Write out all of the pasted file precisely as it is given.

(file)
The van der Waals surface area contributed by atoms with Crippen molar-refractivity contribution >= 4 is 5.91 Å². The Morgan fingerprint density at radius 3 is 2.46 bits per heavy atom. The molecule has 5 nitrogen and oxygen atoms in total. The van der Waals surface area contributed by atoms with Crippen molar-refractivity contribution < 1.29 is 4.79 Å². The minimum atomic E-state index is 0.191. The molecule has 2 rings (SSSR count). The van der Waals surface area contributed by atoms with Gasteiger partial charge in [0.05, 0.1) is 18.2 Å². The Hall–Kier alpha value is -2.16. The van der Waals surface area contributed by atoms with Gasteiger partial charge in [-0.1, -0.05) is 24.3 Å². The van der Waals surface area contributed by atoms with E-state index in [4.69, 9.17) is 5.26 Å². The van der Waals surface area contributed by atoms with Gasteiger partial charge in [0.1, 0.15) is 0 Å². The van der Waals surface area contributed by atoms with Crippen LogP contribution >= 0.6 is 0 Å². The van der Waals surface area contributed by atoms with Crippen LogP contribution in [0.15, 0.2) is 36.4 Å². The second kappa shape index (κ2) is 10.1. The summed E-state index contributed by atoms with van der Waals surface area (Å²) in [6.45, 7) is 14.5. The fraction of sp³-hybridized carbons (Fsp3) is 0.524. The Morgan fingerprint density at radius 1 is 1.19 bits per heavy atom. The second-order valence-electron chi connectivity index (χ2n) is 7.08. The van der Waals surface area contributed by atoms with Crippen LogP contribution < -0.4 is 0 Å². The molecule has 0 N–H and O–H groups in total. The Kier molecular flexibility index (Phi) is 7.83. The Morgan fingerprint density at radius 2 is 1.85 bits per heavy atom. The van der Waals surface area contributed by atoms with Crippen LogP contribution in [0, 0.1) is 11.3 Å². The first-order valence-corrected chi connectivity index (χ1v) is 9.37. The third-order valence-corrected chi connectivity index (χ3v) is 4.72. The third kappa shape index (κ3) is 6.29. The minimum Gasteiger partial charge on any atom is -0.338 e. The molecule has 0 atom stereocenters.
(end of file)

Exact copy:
The van der Waals surface area contributed by atoms with Crippen molar-refractivity contribution >= 4 is 5.91 Å². The Morgan fingerprint density at radius 3 is 2.46 bits per heavy atom. The molecule has 5 nitrogen and oxygen atoms in total. The van der Waals surface area contributed by atoms with Crippen molar-refractivity contribution < 1.29 is 4.79 Å². The minimum atomic E-state index is 0.191. The molecule has 2 rings (SSSR count). The van der Waals surface area contributed by atoms with Gasteiger partial charge in [0.05, 0.1) is 18.2 Å². The Hall–Kier alpha value is -2.16. The van der Waals surface area contributed by atoms with Gasteiger partial charge in [-0.1, -0.05) is 24.3 Å². The van der Waals surface area contributed by atoms with E-state index in [4.69, 9.17) is 5.26 Å². The van der Waals surface area contributed by atoms with Gasteiger partial charge in [0.1, 0.15) is 0 Å². The van der Waals surface area contributed by atoms with Crippen LogP contribution >= 0.6 is 0 Å². The van der Waals surface area contributed by atoms with Crippen LogP contribution in [0.15, 0.2) is 36.4 Å². The second kappa shape index (κ2) is 10.1. The summed E-state index contributed by atoms with van der Waals surface area (Å²) in [6.45, 7) is 14.5. The fraction of sp³-hybridized carbons (Fsp3) is 0.524. The Morgan fingerprint density at radius 1 is 1.19 bits per heavy atom. The second-order valence-electron chi connectivity index (χ2n) is 7.08. The van der Waals surface area contributed by atoms with Crippen LogP contribution < -0.4 is 0 Å². The molecule has 0 N–H and O–H groups in total. The Kier molecular flexibility index (Phi) is 7.83. The Morgan fingerprint density at radius 2 is 1.85 bits per heavy atom. The van der Waals surface area contributed by atoms with Crippen LogP contribution in [0, 0.1) is 11.3 Å². The first-order valence-corrected chi connectivity index (χ1v) is 9.37. The third-order valence-corrected chi connectivity index (χ3v) is 4.72. The third kappa shape index (κ3) is 6.29. The minimum Gasteiger partial charge on any atom is -0.338 e. The molecule has 0 atom stereocenters.